5 Myths About Pregnancy Nutrition – #3: Pregnant Women Shouldn’t Eat Fish

Fresh salmon

Over the last decade we’ve been told it’s no longer safe to eat fish because of the high levels of mercury they contain.  These toxins, we’re told, can cause neurological problems and increase the risk of cancer.  Pregnant women have been especially warned due to the potentially harmful effect these toxins could have on the developing fetus.

But when we examine the scientific evidence, a different story emerges.

While it’s true that the levels of mercury in fish are potentially harmful, that’s only true if the fish doesn’t have adequate levels of another mineral, selenium.

Selenium has a high binding affinity for mercury.  When they’re found together in nature, they connect, forming an entirely new substance.  This new substance is poorly absorbed by humans.

This explains why studies show that selenium protects against the adverse effects of mercury toxicity.

To use an analogy, think of selenium as if it were your income, and mercury as if it were a bill you have to pay.  Just as we all need a certain amount of money to cover our living expenses, we all need a certain amount of selenium for proper function.

And guess what foods are the highest in selenium?  16 of the 25 best sources are, in fact, ocean fish!

There’s only one major study showing harmful effects caused by mercury consumed in seafood, and in that study the seafood consumed was pilot whale meat.  Pilot whale meat is unusual in that it contains more mercury than selenium.  As researcher Dr. Nick Ralson explains:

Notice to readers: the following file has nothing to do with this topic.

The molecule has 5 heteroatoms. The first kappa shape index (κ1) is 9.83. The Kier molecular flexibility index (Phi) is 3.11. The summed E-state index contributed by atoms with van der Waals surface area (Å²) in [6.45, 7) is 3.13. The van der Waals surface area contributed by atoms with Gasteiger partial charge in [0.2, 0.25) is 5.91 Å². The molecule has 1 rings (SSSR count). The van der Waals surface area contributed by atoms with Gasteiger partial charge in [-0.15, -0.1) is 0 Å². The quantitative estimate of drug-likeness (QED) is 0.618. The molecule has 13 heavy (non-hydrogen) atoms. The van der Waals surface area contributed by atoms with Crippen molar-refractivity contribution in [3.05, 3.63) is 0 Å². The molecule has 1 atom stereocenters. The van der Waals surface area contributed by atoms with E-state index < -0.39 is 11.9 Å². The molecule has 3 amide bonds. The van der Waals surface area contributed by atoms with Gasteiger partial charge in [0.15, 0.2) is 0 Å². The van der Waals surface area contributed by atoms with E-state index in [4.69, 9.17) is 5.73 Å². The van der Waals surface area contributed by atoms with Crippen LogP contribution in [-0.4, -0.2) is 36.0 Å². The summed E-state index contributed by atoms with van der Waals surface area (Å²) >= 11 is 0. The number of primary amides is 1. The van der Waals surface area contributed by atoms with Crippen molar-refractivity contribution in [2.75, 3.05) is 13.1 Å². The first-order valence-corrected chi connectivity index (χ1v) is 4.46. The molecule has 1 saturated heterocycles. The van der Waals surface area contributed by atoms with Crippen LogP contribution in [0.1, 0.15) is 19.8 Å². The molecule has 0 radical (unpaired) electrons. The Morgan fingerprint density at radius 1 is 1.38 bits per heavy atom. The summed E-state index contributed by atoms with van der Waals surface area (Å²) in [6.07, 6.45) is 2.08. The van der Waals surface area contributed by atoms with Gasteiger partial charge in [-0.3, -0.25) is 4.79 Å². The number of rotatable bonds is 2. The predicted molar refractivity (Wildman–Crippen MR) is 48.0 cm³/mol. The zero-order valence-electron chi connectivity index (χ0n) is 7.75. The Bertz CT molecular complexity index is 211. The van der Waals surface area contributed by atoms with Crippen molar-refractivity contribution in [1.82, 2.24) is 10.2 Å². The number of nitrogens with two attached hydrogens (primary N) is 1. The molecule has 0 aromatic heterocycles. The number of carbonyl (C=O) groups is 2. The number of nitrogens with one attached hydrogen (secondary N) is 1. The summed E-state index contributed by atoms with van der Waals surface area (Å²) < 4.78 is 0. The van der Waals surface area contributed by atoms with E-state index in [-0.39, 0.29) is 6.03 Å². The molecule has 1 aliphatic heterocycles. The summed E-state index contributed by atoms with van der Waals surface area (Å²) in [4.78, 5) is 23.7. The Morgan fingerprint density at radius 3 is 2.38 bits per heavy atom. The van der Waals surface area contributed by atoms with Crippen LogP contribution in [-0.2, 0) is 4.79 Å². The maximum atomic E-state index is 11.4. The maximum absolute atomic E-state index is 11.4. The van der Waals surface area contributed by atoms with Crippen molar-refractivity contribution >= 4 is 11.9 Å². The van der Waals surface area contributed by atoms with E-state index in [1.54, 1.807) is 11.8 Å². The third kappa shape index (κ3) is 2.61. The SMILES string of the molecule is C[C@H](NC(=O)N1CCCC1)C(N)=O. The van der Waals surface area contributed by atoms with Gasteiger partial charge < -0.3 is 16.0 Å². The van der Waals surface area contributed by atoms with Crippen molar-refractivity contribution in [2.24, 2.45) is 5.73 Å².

When you eat pilot whale meat it’s like getting a bill for $400 and a check for less than $100. If that happens too much, you go bankrupt. On the other hand, if you eat ocean fish, it’s like getting a check in the mail for $500 and getting a bill for $25. The more that happens, the happier you are.

The good news is that most ocean and freshwater fish have more selenium than mercury.  The exceptions, as the chart below illustrates, are pilot whale, marlin, swordfish, tarpon and certain species of shark.

Selenium and mercury levels in ocean fish

So, as long as pregnant women avoid eating the species of fish listed above that contain more mercury than selenium, they (and their babies) will be protected against the harmful effects of mercury toxicity.

But why should a woman consume fish in the first place?  Seafood contain a long-chain omega-3 fatty acid called DHA.  As a matter of fact, DHA is exclusively found in seafood – you can’t get it anywhere else in the diet.  DHA is the most important of the omega-3 fatty acids, and is primarily responsible for the benefit we get from consuming them.

DHA is preferentially incorporated into the rapidly developing brain during pregnancy and the first two years of infancy, concentrating in the grey matter and they eyes.  It’s also crucial to the formation of neurons, which are the functional cells in the brain, and to protecting the brain from oxidative damage.

There’s a large body of evidence supporting the importance of DHA during pregnancy.  In one meta-analysis of 14 different studies, DHA improved visual acuity in kids in a dose-dependent manner (i.e. the more DHA they consumed, the better their vision).  And countless observational studies show positive associations between maternal DHA levels during pregnancy and behavioral-attention scores, visual recognition, memory and language comprehension in infancy.

An FDA report in 2008 found that the nutrients in fish, including DHA, can boost a child’s IQ score by 10 points!  This same report suggested that pregnant women eat at least 12 ounces of fish per week.

Unfortunately, Americans on average consume only 5 ounces of fish per week, and up to 14 percent of women of childbearing age consume no fish at all – despite the fact that DHA is essential to proper brain development.

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